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Student Farmers is actively looking to recruit a student ambassador in Massachusetts, as well as farm mentors in Massachusetts that can help guide students. Overall, student farming is a great way to reduce the distance from farm to table and increase health for students as well as their parents.
Here is an overview on Student Farmers
Student Farmers is a growing group of students who are committed to in-home and in-school sustainable farming as a means to promote physical fitness and environmental stewardship.
Our Mission: To improve health and nutrition education, combat the challenges of climate change, and support each other in generating some revenue to help pay for college.
Our Vision: To increase knowledge about the advantages of eating more heathy and locally grown vegetables across the range of high school and college age students. We also hope that many of the parents of the students will learn from their children’s engagement in our organization and adopt a diet with less processed foods to reduce the growing cost of healthcare.
Here is an example of an agriculture education program in Massachusetts:
It was a literal field trip.
The students, a contingent from Worcester's South High Community School, crouched in a field at a North Grafton farm, where rows and rows of dirt were covered in black plastic. Sophomore Nadia Frempong and some other kids are using poles to make holes in the plastic covering the ground.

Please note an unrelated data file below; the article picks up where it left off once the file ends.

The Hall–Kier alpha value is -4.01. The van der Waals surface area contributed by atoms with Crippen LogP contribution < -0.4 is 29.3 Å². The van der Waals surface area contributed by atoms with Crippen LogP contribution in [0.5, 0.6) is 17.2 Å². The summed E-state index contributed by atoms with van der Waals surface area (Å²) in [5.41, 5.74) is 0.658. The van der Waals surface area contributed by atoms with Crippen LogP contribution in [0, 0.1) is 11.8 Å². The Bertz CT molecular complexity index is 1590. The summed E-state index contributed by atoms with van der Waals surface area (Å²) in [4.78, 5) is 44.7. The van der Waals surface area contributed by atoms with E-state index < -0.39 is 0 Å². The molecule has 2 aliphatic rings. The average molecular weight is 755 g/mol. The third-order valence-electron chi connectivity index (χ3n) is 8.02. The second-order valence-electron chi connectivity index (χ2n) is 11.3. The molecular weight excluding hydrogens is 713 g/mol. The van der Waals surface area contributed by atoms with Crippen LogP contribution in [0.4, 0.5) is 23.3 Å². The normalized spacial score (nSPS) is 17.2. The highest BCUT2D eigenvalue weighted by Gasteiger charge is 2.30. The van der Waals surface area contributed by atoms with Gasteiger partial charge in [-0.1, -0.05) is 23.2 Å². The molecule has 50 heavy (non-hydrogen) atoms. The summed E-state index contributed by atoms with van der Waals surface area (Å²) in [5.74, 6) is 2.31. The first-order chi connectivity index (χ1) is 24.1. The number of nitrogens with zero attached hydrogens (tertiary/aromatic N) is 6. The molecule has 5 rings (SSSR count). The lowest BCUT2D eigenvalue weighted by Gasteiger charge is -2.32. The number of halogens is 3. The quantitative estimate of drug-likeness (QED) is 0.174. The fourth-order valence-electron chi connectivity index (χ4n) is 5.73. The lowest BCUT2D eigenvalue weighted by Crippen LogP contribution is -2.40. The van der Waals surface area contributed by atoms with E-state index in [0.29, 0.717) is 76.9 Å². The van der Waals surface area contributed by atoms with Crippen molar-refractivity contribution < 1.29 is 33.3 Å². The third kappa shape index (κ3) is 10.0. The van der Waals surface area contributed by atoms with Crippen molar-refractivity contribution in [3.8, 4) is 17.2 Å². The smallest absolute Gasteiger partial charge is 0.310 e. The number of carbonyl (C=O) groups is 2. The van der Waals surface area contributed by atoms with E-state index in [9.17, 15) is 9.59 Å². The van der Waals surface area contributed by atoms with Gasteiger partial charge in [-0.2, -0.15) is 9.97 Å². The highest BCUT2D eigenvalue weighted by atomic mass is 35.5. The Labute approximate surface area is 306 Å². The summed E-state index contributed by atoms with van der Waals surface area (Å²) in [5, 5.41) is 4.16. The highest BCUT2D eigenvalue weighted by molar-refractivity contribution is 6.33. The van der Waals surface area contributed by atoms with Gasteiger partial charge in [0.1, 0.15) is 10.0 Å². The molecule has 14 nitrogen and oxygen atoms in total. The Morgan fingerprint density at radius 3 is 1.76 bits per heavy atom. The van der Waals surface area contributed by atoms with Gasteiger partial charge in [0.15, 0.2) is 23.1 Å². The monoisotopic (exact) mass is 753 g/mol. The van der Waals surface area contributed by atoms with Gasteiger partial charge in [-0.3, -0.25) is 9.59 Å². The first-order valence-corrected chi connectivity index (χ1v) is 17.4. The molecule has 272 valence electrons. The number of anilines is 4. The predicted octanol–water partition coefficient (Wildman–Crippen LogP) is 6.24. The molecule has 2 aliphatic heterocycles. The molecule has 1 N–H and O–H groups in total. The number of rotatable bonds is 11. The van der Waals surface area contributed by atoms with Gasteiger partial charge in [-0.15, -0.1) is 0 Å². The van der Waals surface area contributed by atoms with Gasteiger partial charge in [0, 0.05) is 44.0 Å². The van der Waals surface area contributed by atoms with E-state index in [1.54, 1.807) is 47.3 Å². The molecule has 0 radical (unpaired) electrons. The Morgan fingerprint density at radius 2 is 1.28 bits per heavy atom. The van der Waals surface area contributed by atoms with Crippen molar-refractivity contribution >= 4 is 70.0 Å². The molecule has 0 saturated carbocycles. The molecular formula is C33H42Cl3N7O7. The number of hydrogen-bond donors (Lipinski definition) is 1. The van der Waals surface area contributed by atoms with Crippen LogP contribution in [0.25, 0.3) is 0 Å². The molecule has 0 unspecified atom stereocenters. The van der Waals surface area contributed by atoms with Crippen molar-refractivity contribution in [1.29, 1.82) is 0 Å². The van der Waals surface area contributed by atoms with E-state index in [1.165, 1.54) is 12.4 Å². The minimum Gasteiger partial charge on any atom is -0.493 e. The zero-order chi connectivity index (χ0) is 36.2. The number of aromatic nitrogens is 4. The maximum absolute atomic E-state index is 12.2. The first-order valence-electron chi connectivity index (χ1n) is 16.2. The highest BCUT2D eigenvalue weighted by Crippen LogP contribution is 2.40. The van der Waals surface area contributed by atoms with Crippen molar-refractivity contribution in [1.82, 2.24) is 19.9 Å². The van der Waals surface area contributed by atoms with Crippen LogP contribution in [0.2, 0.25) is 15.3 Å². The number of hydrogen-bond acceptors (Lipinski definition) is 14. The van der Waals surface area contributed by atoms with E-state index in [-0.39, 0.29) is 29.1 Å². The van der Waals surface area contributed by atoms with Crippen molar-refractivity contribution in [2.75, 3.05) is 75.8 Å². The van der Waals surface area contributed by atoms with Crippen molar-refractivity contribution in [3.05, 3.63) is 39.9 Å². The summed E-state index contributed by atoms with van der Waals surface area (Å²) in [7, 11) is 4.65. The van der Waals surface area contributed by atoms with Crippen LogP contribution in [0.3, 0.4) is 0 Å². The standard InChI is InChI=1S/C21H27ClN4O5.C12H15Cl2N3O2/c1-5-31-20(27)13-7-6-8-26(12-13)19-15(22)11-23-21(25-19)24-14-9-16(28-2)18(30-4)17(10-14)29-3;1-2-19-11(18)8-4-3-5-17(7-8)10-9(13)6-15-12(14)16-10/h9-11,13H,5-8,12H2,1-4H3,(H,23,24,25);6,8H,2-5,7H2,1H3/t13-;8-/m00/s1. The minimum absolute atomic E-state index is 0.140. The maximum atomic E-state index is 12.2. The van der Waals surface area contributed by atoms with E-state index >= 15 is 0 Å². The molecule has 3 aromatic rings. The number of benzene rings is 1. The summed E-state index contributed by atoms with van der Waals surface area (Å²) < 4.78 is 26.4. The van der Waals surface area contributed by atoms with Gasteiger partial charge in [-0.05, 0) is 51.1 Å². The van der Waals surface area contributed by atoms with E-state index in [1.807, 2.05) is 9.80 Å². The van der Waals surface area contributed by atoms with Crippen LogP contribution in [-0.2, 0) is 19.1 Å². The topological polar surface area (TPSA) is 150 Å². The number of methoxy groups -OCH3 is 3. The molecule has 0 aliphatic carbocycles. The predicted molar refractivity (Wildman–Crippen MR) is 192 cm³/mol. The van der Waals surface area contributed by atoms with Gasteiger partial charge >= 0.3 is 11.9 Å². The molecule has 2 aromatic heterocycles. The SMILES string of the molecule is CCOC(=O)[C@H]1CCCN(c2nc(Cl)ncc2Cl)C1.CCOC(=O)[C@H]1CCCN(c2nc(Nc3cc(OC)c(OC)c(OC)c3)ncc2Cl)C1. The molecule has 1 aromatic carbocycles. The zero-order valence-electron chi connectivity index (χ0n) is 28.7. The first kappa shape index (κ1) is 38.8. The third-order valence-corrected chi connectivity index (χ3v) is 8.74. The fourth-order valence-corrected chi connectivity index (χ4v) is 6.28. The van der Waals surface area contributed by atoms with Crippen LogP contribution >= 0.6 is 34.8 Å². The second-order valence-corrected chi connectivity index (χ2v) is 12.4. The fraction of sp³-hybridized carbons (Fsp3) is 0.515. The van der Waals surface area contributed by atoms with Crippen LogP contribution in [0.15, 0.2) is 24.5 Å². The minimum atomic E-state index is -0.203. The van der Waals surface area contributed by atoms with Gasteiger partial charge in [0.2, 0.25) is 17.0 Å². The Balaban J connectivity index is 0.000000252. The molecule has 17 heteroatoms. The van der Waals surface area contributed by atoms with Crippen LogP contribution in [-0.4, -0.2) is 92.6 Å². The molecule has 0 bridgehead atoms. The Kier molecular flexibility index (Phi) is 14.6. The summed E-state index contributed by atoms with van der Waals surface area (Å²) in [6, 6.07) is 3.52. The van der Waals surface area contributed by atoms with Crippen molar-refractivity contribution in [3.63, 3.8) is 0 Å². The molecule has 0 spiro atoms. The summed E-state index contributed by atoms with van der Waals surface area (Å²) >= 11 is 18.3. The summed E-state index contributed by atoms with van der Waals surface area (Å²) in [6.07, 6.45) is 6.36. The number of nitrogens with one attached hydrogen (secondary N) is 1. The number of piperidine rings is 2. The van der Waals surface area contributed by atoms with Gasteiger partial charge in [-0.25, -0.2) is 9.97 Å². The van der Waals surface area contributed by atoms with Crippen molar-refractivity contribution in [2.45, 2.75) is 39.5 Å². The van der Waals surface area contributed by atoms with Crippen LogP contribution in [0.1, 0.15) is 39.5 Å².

“You just like poke it through and they put the plants inside,” she said.
Other students, like sophomore Anya Geist, knelt in the dirt, placing delicate eggplant starters in the holes.
For the last 20 years, thousands of people have volunteered with the Community Harvest Project on the nonprofit's 15-acre farm. The produce grown there supplies hunger assistance programs in the area.
Volunteers range from teams of corporate workers to students like the ones from South High. They take on a three-hour shift doing everything from prepping the garden beds to harvesting the plants.
"I think there's something definitely about teamwork that we learn here," said Geist. "It's just really great to be out helping the community and actually working with your hands and doing stuff that you know is going to benefit other people."
At the end of their shift, the South High volunteers cleaned up at outdoor sinks and gathered with Community Harvest volunteer manager Wayne McAuliffe, who told them what they accomplished and how many servings their work will produce. McAuliffe started out as a volunteer at Community Harvest Project himself, 13 years ago.
The students are aware of hunger and volunteered to make a difference.
"Our school system has free lunches and free breakfasts and there are a lot of kids who depend on that for most of their meals," said freshman Phoebe McDermott. "So that's always been, I don't know, kind of a sad and scary thought."
It's not just kids dealing with hunger. One in three adults in Massachusetts depended on food assistance in 2021, according to a recent Greater Boston Food Bank report. Food insecurity rates cited in the report were highest among communities of color and people who identify as LGBTQ.
"We now likely know somebody in our circle — or our work, or in our church, or synagogue or temple — somebody we know is not able to make it on the income they have," said food bank President Catherine D'Amato.